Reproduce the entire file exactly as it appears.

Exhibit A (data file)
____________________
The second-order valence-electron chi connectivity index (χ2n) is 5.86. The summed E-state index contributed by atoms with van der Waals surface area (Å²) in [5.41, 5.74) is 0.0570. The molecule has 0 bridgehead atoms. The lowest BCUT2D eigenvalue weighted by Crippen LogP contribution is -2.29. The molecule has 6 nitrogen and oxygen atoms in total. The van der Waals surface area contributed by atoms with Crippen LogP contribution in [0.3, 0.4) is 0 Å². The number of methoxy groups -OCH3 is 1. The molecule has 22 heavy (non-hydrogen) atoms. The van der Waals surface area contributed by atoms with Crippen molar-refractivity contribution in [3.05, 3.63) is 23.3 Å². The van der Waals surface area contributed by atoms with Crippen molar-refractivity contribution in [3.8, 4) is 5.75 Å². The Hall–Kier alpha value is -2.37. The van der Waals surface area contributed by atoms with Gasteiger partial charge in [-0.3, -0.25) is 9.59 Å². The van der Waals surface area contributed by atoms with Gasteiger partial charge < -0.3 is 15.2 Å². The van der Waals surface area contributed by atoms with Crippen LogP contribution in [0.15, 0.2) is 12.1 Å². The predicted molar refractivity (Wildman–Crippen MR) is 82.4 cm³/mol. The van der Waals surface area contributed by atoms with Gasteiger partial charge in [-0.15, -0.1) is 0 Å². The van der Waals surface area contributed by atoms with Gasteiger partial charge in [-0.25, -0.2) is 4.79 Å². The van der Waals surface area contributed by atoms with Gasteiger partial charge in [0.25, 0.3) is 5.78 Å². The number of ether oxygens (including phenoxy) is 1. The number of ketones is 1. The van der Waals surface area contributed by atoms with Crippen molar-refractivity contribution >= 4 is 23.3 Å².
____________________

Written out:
The second-order valence-electron chi connectivity index (χ2n) is 5.86. The summed E-state index contributed by atoms with van der Waals surface area (Å²) in [5.41, 5.74) is 0.0570. The molecule has 0 bridgehead atoms. The lowest BCUT2D eigenvalue weighted by Crippen LogP contribution is -2.29. The molecule has 6 nitrogen and oxygen atoms in total. The van der Waals surface area contributed by atoms with Crippen LogP contribution in [0.3, 0.4) is 0 Å². The number of methoxy groups -OCH3 is 1. The molecule has 22 heavy (non-hydrogen) atoms. The van der Waals surface area contributed by atoms with Crippen molar-refractivity contribution in [3.05, 3.63) is 23.3 Å². The van der Waals surface area contributed by atoms with Crippen molar-refractivity contribution in [3.8, 4) is 5.75 Å². The Hall–Kier alpha value is -2.37. The van der Waals surface area contributed by atoms with Gasteiger partial charge in [-0.3, -0.25) is 9.59 Å². The van der Waals surface area contributed by atoms with Gasteiger partial charge < -0.3 is 15.2 Å². The van der Waals surface area contributed by atoms with Crippen LogP contribution in [0.15, 0.2) is 12.1 Å². The predicted molar refractivity (Wildman–Crippen MR) is 82.4 cm³/mol. The van der Waals surface area contributed by atoms with Gasteiger partial charge in [-0.15, -0.1) is 0 Å². The van der Waals surface area contributed by atoms with Gasteiger partial charge in [-0.25, -0.2) is 4.79 Å². The van der Waals surface area contributed by atoms with Gasteiger partial charge in [0.25, 0.3) is 5.78 Å². The number of ether oxygens (including phenoxy) is 1. The number of ketones is 1. The van der Waals surface area contributed by atoms with Crippen molar-refractivity contribution >= 4 is 23.3 Å².